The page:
Emily Hunnicutt

If you could go back to college, what do you wish you had known during college? "I was so focused on fitting in and not wanting to let others know that I felt like an impostor in college. I never gave myself the chance to figure out what my own interests, values, and beliefs were." —Assistant Director, 21st Century Scholars, Division of Undergraduate Education

Marva Hunt

What advice would you give first-generation students?"Don't be afraid to be the first; don't be afraid to ask questions; don't be afraid to fail, we learn from our mistakes!" —Director of Undergraduate Programs, Kelley School of Business

Stacey Kalima

If you could go back to college, what do you wish you had known during college?"I wish I had worked on my confidence. I have learned that this can play a big role in achievement!" —Director of Recruitment, School of Social Work

Ann Kimble-Hill

What advice would you give to first-generation students? "Have a goal and always keep that in your sights. Keep friends around you that have similar goals and will support you in getting there. Always have a study group where you're not the smartest person there (spend that time learning instead of always teaching)." —Assistant Research Professor, Department of Biochemistry and Molecular Biology, School of Medicine

Elizabeth Malatestinic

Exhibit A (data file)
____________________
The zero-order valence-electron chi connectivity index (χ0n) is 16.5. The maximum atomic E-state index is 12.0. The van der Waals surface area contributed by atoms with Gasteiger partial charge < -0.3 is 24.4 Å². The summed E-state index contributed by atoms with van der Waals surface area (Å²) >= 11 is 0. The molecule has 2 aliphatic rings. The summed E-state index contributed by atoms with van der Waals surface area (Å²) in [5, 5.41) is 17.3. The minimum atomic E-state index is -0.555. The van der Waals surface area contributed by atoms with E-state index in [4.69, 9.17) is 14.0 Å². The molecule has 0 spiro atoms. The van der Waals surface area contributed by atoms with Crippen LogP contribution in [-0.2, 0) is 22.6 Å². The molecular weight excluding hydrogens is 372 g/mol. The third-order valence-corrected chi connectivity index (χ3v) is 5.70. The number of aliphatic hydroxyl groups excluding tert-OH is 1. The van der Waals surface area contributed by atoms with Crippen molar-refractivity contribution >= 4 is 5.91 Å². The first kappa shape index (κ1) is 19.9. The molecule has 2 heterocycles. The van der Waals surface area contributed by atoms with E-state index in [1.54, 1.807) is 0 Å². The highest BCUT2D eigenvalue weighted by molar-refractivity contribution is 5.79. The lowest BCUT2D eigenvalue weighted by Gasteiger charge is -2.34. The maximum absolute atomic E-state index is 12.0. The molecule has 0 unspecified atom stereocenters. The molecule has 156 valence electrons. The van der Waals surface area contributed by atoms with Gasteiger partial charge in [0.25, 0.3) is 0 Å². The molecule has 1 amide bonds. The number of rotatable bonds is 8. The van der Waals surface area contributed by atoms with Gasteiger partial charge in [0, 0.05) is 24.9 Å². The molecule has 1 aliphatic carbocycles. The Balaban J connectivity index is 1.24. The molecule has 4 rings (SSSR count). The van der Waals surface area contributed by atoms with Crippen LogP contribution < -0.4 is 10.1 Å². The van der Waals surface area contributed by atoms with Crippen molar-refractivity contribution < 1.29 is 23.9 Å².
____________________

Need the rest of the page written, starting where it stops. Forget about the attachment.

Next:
What advice would you give to first-generation students? "Get involved in campus activities. They're a great way to build leadership skills and establish new friendships at the same time." —Teaching Professor, Kelley School of Business

Allie Medellin

What was your motivation for applying to and attending college? "My parents were teenagers when they had me. My mother put her dream of becoming a nurse on hold so she could raise children at a young age. My mother instilled in me the value of an education and its power to take me wherever I wanted to go. My mother was my motivation to attend and succeed in college, and she continues to be my cheerleader today. I now have a master's degree in social work, and my mother went back to school here at IUPUI (now IU Indianapolis) and fulfilled her dream of becoming a registered nurse. Today she is a nurse practitioner, and my passion for education has led me to a career in higher ed." —Assistant Director, Internship and Career Advising, PREPs, School of Science